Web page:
About the Legal Defense Fund
Since 1972 the mission of the LDF (which was established by the NASW Board) has been to advance the legal interests of the social work profession.
The LDF accomplishes this goal through a three-pronged approach:
- Through the LDF, the Association files “friend of the court” briefs in cases of import to the profession around the country such as cases addressing the rights of clinicians to protect the confidentiality of client records. Learn about the Amicus Brief Database.
- The LDF provides financial assistance for selected legal cases of concern to the profession, helping ensure that social workers have their “day in court.” To date, the LDF has provided grants totaling approximately $100,000, which was made possible only through the generous contributions of our members.
Learn about legal grants.
- Finally, we provide members with unique education and training resources. For instance, the LDF provides a members-only free consultation service on social work practice legal issues and has put out numerous legal publications that help social workers better understand their rights and responsibilities.
Learn about free legal consultations for NASW members
What We Do
As a part of its mission, LDF supports precedent-setting lawsuits and makes available legal resources of interest to NASW members and social workers generally. Some notable items produced with LDF support include:
- The Law Notes series
- Legal Issue Article
- The Social Work Ethics & Law Institute
- Workshops and educational materials presented at national and state social work conferences and to NASW chapters.
- Amicus briefs, including one that was noted in the Supreme Court's opinion in the landmark case, Jaffee v. Redmond, which established a federal psychotherapist-patient privilege for social workers and their clients; and another that helped legal counsel establish the right for licensed clinical social workers practicing in Maryland to testify as expert witnesses.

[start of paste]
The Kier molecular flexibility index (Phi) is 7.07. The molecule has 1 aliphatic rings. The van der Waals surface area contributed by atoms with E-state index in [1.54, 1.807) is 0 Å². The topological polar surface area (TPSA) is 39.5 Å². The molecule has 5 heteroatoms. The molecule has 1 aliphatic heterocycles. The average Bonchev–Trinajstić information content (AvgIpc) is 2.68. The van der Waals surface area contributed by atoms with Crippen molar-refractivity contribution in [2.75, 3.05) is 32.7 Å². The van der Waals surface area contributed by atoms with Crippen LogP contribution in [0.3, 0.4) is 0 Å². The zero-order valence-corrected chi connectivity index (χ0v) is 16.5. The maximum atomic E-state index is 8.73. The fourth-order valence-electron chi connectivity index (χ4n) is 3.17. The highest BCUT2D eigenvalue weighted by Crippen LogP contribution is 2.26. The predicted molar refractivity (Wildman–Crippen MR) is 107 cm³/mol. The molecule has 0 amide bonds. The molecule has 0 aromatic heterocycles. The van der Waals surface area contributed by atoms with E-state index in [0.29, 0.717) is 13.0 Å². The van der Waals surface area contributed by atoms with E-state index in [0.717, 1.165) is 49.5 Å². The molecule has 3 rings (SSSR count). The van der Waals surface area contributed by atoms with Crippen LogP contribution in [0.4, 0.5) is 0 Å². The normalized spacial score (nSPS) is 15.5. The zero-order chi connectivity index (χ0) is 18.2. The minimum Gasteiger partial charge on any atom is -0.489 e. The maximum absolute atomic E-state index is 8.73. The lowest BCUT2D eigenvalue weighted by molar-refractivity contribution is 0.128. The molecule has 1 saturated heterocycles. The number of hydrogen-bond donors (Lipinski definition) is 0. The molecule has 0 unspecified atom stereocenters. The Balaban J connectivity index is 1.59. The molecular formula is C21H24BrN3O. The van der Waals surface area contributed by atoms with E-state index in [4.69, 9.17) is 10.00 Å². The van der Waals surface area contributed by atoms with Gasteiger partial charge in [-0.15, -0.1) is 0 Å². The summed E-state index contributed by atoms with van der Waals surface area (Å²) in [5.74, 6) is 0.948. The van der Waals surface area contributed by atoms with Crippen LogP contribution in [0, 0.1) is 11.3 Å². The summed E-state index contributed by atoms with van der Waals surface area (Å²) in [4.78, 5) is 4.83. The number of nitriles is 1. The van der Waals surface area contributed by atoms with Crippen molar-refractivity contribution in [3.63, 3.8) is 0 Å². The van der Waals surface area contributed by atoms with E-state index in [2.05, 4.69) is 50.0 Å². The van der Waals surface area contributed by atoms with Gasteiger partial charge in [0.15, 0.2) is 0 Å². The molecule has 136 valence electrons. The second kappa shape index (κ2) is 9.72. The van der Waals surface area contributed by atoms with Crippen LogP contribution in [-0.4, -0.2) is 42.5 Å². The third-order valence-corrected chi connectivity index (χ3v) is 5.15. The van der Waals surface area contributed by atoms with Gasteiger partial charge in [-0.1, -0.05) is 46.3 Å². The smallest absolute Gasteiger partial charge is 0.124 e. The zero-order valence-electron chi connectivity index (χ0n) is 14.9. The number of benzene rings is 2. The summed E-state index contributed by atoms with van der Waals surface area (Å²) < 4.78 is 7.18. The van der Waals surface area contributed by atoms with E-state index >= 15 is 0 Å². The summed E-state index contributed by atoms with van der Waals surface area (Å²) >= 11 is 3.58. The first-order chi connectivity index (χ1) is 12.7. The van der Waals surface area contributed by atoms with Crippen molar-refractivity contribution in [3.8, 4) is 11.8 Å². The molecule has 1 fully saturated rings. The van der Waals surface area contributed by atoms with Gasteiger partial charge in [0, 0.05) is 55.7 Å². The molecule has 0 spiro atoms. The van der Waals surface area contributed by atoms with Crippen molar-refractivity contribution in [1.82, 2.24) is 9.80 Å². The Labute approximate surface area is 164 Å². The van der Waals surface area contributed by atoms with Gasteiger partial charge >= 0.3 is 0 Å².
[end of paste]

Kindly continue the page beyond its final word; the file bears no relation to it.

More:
The NASW Legal Defense Fund established to assist NASW members in three areas:
A fund was created from member contributions to support NASW members with legal fees in cases involving social work issues.
The LDF was created to give a voice to NASW and the social work profession in the courts, in particular in precedent setting appellate litigation involving NASW policy issues or social work practice.
The LDF was tasked with offering members timely information about legal developments and cases of importance to the social work profession. Through this third purpose, LDF has had its widest reach – making its publications and legal resources available to NASW members and, when appropriate, to the public.
Your Support Sustains LDF
The work of the Legal Defense Fund is financed principally by contributions from NASW members through the check-off box on the member dues renewal form. Honorary contributions in recognition or remembrance of social workers are also accepted.
Donations enable LDF to provide important services to our members, including financial assistance for legal support.
NASW LDF staff is not able to respond to requests for specific legal advice. Requests for funding assistance for legal issues should be submitted through the grant application process.
The information contained in this website is provided as a service to members and the social work community for educational and information purposes only and does not constitute legal advice. We provide timely information, but we make no claims, promises or guarantees about the accuracy, completeness, or adequacy of the information contained in or linked to this website and its associated sites. Transmission of the information is not intended to create, and receipt does not constitute, a lawyer-client relationship between NASW, LDF, or the author(s) and you. NASW members and online readers should not act based on the information provided in the LDF website. Laws and court interpretations change frequently. Legal advice must be tailored to the specific facts and circumstances of a particular case.
Nothing reported herein should be used as a substitute for the advice of competent counsel.